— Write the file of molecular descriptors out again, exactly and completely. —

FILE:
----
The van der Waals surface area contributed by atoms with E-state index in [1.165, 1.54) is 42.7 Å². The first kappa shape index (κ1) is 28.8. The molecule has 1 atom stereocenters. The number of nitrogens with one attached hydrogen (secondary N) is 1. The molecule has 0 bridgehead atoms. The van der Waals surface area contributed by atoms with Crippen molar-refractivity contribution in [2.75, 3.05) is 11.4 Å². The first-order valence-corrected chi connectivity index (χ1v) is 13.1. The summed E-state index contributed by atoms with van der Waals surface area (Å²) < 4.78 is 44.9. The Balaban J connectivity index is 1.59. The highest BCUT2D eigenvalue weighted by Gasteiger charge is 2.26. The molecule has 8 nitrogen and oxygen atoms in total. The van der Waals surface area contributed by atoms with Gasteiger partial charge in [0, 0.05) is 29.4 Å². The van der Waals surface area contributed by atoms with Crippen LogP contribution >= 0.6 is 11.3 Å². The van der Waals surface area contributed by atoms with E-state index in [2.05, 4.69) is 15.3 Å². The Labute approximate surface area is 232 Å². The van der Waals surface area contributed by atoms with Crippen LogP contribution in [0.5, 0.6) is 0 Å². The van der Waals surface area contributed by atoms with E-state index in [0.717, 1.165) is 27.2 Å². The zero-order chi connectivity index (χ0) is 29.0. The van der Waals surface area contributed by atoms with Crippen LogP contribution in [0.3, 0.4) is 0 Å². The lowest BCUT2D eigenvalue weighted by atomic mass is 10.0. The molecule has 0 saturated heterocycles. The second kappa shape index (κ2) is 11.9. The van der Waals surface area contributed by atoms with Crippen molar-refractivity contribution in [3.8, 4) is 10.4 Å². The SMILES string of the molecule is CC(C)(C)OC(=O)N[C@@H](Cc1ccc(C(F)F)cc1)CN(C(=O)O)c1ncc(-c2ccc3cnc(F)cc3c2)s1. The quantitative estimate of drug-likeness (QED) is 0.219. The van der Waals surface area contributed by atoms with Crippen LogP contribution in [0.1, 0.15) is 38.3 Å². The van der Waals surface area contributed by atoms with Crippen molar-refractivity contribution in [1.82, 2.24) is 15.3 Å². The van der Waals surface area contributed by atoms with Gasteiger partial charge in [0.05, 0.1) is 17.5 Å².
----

The van der Waals surface area contributed by atoms with E-state index in [1.165, 1.54) is 42.7 Å². The first kappa shape index (κ1) is 28.8. The molecule has 1 atom stereocenters. The number of nitrogens with one attached hydrogen (secondary N) is 1. The molecule has 0 bridgehead atoms. The van der Waals surface area contributed by atoms with Crippen molar-refractivity contribution in [2.75, 3.05) is 11.4 Å². The first-order valence-corrected chi connectivity index (χ1v) is 13.1. The summed E-state index contributed by atoms with van der Waals surface area (Å²) < 4.78 is 44.9. The Balaban J connectivity index is 1.59. The highest BCUT2D eigenvalue weighted by Gasteiger charge is 2.26. The molecule has 8 nitrogen and oxygen atoms in total. The van der Waals surface area contributed by atoms with Gasteiger partial charge in [0, 0.05) is 29.4 Å². The van der Waals surface area contributed by atoms with Crippen LogP contribution >= 0.6 is 11.3 Å². The van der Waals surface area contributed by atoms with E-state index in [2.05, 4.69) is 15.3 Å². The Labute approximate surface area is 232 Å². The van der Waals surface area contributed by atoms with Crippen LogP contribution in [0.5, 0.6) is 0 Å². The van der Waals surface area contributed by atoms with E-state index in [0.717, 1.165) is 27.2 Å². The zero-order chi connectivity index (χ0) is 29.0. The van der Waals surface area contributed by atoms with Crippen LogP contribution in [0.3, 0.4) is 0 Å². The lowest BCUT2D eigenvalue weighted by atomic mass is 10.0. The molecule has 0 saturated heterocycles. The second kappa shape index (κ2) is 11.9. The van der Waals surface area contributed by atoms with Crippen molar-refractivity contribution in [3.8, 4) is 10.4 Å². The SMILES string of the molecule is CC(C)(C)OC(=O)N[C@@H](Cc1ccc(C(F)F)cc1)CN(C(=O)O)c1ncc(-c2ccc3cnc(F)cc3c2)s1. The quantitative estimate of drug-likeness (QED) is 0.219. The van der Waals surface area contributed by atoms with Crippen LogP contribution in [0.1, 0.15) is 38.3 Å². The van der Waals surface area contributed by atoms with Crippen molar-refractivity contribution in [1.82, 2.24) is 15.3 Å². The van der Waals surface area contributed by atoms with Gasteiger partial charge in [0.05, 0.1) is 17.5 Å².